The other eco bulbs

Less expensive than those curvy compact fluorescents and every bit as good -- if not better -- for the environment, spring-flowering bulbs have a rightful place in our gardens, and now's the right time to plant them. Of course, I didn't always see the value in fussing with bulbs, corms, tubers, and rhizomes. Packaged in plastic, mesh bags and piled high in nearly every big box store, they seemed like a lot of trouble to me. After all, what's the point in carefully planting something that blooms only for a very short time?

There are a few reasons, actually. First, depending on your local climate, some crocuses will flower as early as January or February, making them an important potential food source for any nearby honey bees. (By winter's end, these valuable insects may well have exhausted their pollen stores, so every bit of protein they can come by helps.) Worth noting, too, most early bulbs can be planted in shady areas, since they'll flower before any nearby trees have had the chance to leaf out completely. Also, when coupled with a low-growing sedum or other groundcover, garden beds dedicated to early spring flowers shouldn't need much maintenance, even after the flowers and foliage from the bulbs you've planted die back. And that's just one more reason to leave the gas-guzzling, ear-splitting lawn mower in the garage -- not that you needed one.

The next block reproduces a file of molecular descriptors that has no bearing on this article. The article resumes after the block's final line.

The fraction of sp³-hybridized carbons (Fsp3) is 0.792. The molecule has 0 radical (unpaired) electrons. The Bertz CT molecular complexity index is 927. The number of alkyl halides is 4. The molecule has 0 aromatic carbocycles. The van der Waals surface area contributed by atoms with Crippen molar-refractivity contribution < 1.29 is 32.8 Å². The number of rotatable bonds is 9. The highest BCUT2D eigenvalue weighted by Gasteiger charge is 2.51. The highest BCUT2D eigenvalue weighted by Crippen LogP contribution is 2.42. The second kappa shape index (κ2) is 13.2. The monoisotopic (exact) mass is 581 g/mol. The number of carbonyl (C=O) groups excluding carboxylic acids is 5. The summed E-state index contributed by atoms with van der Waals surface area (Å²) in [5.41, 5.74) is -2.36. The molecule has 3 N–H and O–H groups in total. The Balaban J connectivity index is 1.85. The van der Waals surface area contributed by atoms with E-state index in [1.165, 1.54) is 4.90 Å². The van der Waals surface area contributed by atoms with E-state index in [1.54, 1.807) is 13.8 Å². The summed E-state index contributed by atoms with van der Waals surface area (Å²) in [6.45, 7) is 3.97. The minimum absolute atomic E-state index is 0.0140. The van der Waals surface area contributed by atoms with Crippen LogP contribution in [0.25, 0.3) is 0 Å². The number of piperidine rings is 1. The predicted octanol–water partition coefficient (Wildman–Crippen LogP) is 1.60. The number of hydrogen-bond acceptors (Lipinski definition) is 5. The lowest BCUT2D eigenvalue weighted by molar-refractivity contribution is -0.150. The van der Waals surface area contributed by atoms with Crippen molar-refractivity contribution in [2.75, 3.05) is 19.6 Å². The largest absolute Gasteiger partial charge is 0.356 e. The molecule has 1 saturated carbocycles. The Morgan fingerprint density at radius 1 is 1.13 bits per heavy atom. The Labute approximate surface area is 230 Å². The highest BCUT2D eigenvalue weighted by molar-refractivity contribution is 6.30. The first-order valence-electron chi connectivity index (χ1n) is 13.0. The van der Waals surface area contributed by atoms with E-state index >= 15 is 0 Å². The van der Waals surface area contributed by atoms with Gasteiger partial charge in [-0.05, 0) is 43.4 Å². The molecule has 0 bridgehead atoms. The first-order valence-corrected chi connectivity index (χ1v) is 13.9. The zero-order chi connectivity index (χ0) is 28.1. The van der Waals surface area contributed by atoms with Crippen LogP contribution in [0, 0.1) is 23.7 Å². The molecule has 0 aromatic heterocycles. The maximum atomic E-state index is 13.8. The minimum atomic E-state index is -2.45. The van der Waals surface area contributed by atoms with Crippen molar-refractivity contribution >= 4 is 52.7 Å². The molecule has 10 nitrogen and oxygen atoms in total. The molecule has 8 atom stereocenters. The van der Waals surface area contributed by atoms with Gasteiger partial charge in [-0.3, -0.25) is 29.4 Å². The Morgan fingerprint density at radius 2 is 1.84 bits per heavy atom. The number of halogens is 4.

Finally, if you go out of your way to choose and plant heirloom bulbs from your local nursery or a mail-order outfit -- rather than planting the humdrum offerings from the nearest Whatever-mart -- you can help bring some rare or endangered species back from the brink. For instance, one spring bloomer which is of particular interest to wild pollinators is the "Cloth of Gold" or "Turkey" crocus which was grown as early as 1587. The "Snowbunting" crocus, which dates back to 1914, is another to keep in mind, but crocuses aren't the only spring beauties to consider. Many kinds of tulips and daffodils, snowdrops, lilies of the valley, and grape hyacinths are also worth a look.

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Issue 25

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